GE + 1: Has Anything Really Changed: Political Forum at NUS


 I took part in a political forum at NUS on 19 March 2012. The topic is:

GE + 1: Has Anything Really Changed

The 2011 General Elections have often been described as “watershed”. Political observers have suggested that a “new normal” has emerged in Singapore politics, with a more politically aware citizenry and greater opposition party presence in Parliament. But as the dust settles from the whirlwind of the elections, and we can see the state of the Singapore polity more clearly one year after the elections, the question is has anything really changed? Has party political strategy become different? Have government policies shifted or do only have the appearance of a shift?The panel discussion, with representatives from the major political parties, an NMP and a member of academia will unpack the realities of this “new normal”.

My Opening Comments:

(note: The actual delivered speech differ as I spoke mostly off-the-cuff, but with the same points)

The question posed today is whether the political situation has changed a year after GE2011.

I will describe the political transition with a glass of water (hold cup with some water). This glass was initially quite empty, though there are some water in it. A good amount of water has recently been added, but from time to time, some water may be evaporated or consumed, but more can be added again (pour some more water in and sip).

Political change here is a continuum. We did not get a major revolutionary change that brings us from an empty state to a full state due to the last general election, and I don’t think it is reasonable to have such a drastic change too. However changes had surely taken place in a few ways:

  1. There were 6 elected MPs from opposition, up from 2 previously. Of course we are now awaiting the calling of by-election for Hougang; soon, I hope. Coupled with 3 NCMPs, there are now more opposition voices in parliament. The increased number of seats also mean more constituency and town council work that the WP is now doing. Winning the Aljunied GRC was a major breakthrough for the opposition.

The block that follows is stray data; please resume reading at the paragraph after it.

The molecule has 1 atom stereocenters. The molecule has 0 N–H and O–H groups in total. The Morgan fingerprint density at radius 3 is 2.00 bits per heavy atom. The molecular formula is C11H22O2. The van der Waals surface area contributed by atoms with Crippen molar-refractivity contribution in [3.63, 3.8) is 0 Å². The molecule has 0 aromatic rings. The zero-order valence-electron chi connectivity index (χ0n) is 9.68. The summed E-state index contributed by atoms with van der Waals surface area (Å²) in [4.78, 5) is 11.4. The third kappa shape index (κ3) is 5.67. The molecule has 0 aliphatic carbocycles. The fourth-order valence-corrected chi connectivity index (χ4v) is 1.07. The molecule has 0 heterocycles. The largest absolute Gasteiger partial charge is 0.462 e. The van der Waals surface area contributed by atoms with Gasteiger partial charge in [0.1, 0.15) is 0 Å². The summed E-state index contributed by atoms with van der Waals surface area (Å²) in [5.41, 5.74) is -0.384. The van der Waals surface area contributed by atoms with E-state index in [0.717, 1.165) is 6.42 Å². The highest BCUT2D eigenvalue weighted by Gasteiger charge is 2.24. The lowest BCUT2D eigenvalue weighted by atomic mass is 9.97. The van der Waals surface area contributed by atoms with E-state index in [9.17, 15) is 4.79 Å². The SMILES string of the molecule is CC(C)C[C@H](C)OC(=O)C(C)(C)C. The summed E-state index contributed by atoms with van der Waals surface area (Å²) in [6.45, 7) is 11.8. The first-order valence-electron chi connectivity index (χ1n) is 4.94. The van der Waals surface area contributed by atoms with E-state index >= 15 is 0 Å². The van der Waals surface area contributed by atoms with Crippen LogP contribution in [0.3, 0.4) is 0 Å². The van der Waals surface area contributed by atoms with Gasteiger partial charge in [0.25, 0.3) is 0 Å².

2. We see more vocal voices by Singaporeans through the ever growing presence of online media.
  3. PE2011 saw the unprecedented challenge by three others on the favoured candidate of the establishment, something that may happen again in future. The willingness to challenge the incumbent has increased.
  4. We saw an unprecedented reshuffle of cabinet positions and the dropping of many ministers.
  5. Budget 2012 presented some surprises in the huge focus on social programmes as opposed to the heavy emphasis on economic growth in previous budgets.

I see political change here as a gradual but positive move towards one where there will be increasingly more credible alternatives to the ruling party. Some breakthroughs were achieved in GE2011 but more can still happen. The glass still has a lot more capacity to fill. As a business person, I always believe monopoly of anything is bad for the general public. There has to be some level of competition to force the level of the incumbent’s game to go up.

 
Other Comments Made:

The 1.5 hour discussions had various questions that ranged from the role of social media, whether we will have 2-party/multi-party system in future, response of PAP to GE results (if PAP was turning populist), analysis of GE results, etc.

Here are some comments I made which I can recall: